In this sense, the faithfulness of the community of Rome despite persecution and the confrontation with Gnosticism, its steadfastness against Marcion, and its contribution to the final establishment of the biblical canon, together with the role of its bishops, who very early took over responsibility for the unity of the Church beyond the Roman community, were all factors that convinced the early Church that in the church of Rome and in its bishop the promises given to Peter are realized and still at work. And so, from the third and fourth century on, the Church referred to the biblical witness, which is given especially in Matt. 16:18.
However, such a historical and, at the same time, spiritual interpretation entails not only finding the formal biblical foundation of the Petrine ministry but also highlighting its meaning and exercise according to the Gospel, that is, its interpretation not in the sense of power but in the sense of service. Indeed, the Gospel says: “Whoever wishes to be first among you must be your slave” (Matt. 20:27). This aspect is reflected in the expression servus servorum Dei used by Pope Gregory the Great.
Pope John Paul II has emphasized this dimension anew. He has referred to the martyr bishop Ignatius of Antioch, who described the primacy of Rome as the “primacy of love.” Thus, the Pope himself has given an important indication for a new interpretation of primacy inspired by the gospel. His interpretation is not a jurisdictional one based on the idea of sovereignty; it is a spiritual one based on the idea of service – a service to unity, a service and sign of mercy and love [Ut unum sint, 88-93].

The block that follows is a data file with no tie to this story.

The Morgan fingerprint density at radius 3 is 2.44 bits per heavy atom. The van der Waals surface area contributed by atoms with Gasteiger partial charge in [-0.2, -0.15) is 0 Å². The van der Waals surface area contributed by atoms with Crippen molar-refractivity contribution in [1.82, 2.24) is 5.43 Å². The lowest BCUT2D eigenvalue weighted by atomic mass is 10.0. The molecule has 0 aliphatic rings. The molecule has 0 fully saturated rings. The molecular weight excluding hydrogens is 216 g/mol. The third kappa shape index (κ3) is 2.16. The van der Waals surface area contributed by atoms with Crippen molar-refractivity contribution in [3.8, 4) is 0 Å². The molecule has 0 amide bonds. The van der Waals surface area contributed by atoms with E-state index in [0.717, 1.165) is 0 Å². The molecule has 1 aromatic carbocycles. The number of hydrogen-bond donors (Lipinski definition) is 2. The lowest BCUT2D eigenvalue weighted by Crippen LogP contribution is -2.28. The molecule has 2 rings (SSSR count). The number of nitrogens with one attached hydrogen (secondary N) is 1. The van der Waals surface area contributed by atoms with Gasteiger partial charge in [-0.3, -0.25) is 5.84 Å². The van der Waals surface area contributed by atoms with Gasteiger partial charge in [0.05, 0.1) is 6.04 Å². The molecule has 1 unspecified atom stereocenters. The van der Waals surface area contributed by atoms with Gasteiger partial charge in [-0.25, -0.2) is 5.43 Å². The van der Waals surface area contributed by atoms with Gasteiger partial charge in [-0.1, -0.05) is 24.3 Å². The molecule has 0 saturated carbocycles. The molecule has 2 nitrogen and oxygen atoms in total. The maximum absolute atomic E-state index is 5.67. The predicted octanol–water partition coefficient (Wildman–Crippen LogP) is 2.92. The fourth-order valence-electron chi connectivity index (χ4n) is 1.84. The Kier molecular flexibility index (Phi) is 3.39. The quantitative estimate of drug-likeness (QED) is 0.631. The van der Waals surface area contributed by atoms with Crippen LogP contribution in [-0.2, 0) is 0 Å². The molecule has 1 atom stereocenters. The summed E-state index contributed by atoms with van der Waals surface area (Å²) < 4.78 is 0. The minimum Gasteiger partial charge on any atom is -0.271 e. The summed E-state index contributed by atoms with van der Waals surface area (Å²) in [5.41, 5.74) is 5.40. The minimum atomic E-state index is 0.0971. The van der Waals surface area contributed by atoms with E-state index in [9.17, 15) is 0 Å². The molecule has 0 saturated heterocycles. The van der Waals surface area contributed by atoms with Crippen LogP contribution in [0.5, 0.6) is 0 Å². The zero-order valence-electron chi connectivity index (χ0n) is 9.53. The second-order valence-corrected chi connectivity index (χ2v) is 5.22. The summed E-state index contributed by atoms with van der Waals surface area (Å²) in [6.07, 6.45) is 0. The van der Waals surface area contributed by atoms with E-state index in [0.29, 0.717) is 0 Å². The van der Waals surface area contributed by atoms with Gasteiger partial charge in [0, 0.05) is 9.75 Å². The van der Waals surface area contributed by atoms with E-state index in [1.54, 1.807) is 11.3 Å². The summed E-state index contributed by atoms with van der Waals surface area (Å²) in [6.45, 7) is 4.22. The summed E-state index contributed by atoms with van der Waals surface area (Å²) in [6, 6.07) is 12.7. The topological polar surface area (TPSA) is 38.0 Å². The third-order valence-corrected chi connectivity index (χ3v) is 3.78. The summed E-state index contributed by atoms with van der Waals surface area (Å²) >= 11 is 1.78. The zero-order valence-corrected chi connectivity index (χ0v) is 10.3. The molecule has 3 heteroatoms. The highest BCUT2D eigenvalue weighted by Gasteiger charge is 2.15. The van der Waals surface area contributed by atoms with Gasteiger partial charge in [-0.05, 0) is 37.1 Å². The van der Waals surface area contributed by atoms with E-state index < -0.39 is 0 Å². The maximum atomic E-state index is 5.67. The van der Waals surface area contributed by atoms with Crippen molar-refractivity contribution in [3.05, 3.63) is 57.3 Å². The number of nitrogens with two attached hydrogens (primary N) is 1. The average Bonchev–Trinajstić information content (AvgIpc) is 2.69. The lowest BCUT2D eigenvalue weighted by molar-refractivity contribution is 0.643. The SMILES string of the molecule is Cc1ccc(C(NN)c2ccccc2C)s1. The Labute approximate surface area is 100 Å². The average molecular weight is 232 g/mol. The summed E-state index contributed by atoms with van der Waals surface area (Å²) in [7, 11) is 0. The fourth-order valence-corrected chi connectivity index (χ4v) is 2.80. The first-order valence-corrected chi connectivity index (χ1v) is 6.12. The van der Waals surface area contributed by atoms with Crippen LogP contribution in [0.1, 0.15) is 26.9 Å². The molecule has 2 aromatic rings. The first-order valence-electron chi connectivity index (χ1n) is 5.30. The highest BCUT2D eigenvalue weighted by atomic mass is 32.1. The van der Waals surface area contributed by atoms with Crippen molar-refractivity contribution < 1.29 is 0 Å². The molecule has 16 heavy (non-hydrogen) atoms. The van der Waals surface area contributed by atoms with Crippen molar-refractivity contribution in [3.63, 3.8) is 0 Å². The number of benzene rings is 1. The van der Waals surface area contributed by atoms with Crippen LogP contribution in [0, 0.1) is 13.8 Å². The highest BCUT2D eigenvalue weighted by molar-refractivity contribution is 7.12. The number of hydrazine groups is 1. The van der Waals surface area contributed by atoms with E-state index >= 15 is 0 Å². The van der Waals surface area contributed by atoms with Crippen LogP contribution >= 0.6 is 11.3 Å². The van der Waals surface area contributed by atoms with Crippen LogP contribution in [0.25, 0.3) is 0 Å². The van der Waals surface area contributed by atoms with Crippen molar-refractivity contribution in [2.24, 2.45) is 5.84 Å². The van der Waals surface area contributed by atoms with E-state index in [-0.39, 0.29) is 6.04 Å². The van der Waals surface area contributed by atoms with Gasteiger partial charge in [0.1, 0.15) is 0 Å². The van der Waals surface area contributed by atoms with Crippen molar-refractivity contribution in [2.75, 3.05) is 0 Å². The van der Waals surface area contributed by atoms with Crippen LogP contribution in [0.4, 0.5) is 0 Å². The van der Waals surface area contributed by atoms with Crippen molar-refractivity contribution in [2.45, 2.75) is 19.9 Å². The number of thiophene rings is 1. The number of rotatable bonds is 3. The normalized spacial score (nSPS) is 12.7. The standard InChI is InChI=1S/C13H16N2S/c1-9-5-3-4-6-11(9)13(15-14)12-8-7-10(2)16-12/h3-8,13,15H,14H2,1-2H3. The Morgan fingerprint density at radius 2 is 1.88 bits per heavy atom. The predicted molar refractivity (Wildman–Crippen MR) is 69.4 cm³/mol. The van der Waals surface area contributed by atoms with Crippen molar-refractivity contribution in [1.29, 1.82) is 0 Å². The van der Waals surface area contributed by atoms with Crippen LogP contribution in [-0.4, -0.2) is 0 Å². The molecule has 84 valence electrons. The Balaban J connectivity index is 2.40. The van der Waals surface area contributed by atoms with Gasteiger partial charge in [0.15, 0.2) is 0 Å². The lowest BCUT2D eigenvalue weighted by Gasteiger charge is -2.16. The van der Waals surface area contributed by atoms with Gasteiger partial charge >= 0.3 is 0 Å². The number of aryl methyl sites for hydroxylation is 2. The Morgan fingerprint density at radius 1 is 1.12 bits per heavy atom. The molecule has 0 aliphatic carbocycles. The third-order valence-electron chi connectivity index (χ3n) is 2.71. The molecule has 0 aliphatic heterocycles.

This closer reference to the Bible has brought it about that the commonly employed language now substitutes, for the expressions papal ministry and papacy, the terms Petrine ministry and Petrine service. This linguistic change is quite telling. It seeks to give the papacy – developed throughout history and in part also burdened by history – a new interpretation and reception in the light of the gospel, not renouncing its essential nature but setting it in a new, wider spiritual understanding on the theoretical as well as on the practical level. The Petrine ministry is episkope; that is, it is a pastoral service following the example of Jesus the good shepherd, who gives his life for his flock (John 10:11). In this sense Peter admonishes his fellow elders: “Tend the flock of God that is in your charge, exercising the oversight, not under compulsion but willingly, as God would have you do it – not for sordid gain but eagerly. Do not lord it over those in your charge, but be examples to the flock” (I Pet. 5:2-4).